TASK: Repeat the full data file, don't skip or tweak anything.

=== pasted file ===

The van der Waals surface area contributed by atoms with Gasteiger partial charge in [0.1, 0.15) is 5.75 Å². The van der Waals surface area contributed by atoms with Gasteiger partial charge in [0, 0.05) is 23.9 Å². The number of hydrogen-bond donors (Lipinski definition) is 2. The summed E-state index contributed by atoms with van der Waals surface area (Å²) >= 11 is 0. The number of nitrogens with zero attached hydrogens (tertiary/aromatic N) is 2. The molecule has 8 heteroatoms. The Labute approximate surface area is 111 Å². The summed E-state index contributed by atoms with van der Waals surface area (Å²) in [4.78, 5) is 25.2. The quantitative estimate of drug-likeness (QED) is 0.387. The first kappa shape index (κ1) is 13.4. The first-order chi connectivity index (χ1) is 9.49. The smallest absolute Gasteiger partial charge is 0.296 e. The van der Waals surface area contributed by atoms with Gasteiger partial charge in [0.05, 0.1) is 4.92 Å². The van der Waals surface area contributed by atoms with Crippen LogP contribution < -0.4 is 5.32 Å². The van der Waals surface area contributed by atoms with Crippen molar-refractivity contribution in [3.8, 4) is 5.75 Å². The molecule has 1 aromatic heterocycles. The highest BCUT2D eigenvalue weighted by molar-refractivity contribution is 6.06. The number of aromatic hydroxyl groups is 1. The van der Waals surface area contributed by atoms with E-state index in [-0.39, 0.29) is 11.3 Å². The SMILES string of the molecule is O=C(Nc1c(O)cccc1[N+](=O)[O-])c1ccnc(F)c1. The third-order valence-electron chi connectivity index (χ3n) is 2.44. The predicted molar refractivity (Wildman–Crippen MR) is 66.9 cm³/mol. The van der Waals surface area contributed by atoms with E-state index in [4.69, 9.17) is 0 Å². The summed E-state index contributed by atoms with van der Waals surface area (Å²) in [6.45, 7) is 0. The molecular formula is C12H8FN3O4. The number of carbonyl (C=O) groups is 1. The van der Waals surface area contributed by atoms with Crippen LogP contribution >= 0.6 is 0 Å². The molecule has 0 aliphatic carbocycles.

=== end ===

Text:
The van der Waals surface area contributed by atoms with Gasteiger partial charge in [0.1, 0.15) is 5.75 Å². The van der Waals surface area contributed by atoms with Gasteiger partial charge in [0, 0.05) is 23.9 Å². The number of hydrogen-bond donors (Lipinski definition) is 2. The summed E-state index contributed by atoms with van der Waals surface area (Å²) >= 11 is 0. The number of nitrogens with zero attached hydrogens (tertiary/aromatic N) is 2. The molecule has 8 heteroatoms. The Labute approximate surface area is 111 Å². The summed E-state index contributed by atoms with van der Waals surface area (Å²) in [4.78, 5) is 25.2. The quantitative estimate of drug-likeness (QED) is 0.387. The first kappa shape index (κ1) is 13.4. The first-order chi connectivity index (χ1) is 9.49. The smallest absolute Gasteiger partial charge is 0.296 e. The van der Waals surface area contributed by atoms with Gasteiger partial charge in [0.05, 0.1) is 4.92 Å². The van der Waals surface area contributed by atoms with Crippen LogP contribution < -0.4 is 5.32 Å². The van der Waals surface area contributed by atoms with Crippen molar-refractivity contribution in [3.8, 4) is 5.75 Å². The molecule has 1 aromatic heterocycles. The highest BCUT2D eigenvalue weighted by molar-refractivity contribution is 6.06. The number of aromatic hydroxyl groups is 1. The van der Waals surface area contributed by atoms with E-state index in [-0.39, 0.29) is 11.3 Å². The SMILES string of the molecule is O=C(Nc1c(O)cccc1[N+](=O)[O-])c1ccnc(F)c1. The third-order valence-electron chi connectivity index (χ3n) is 2.44. The predicted molar refractivity (Wildman–Crippen MR) is 66.9 cm³/mol. The van der Waals surface area contributed by atoms with E-state index in [4.69, 9.17) is 0 Å². The summed E-state index contributed by atoms with van der Waals surface area (Å²) in [6.45, 7) is 0. The molecular formula is C12H8FN3O4. The number of carbonyl (C=O) groups is 1. The van der Waals surface area contributed by atoms with Crippen LogP contribution >= 0.6 is 0 Å². The molecule has 0 aliphatic carbocycles.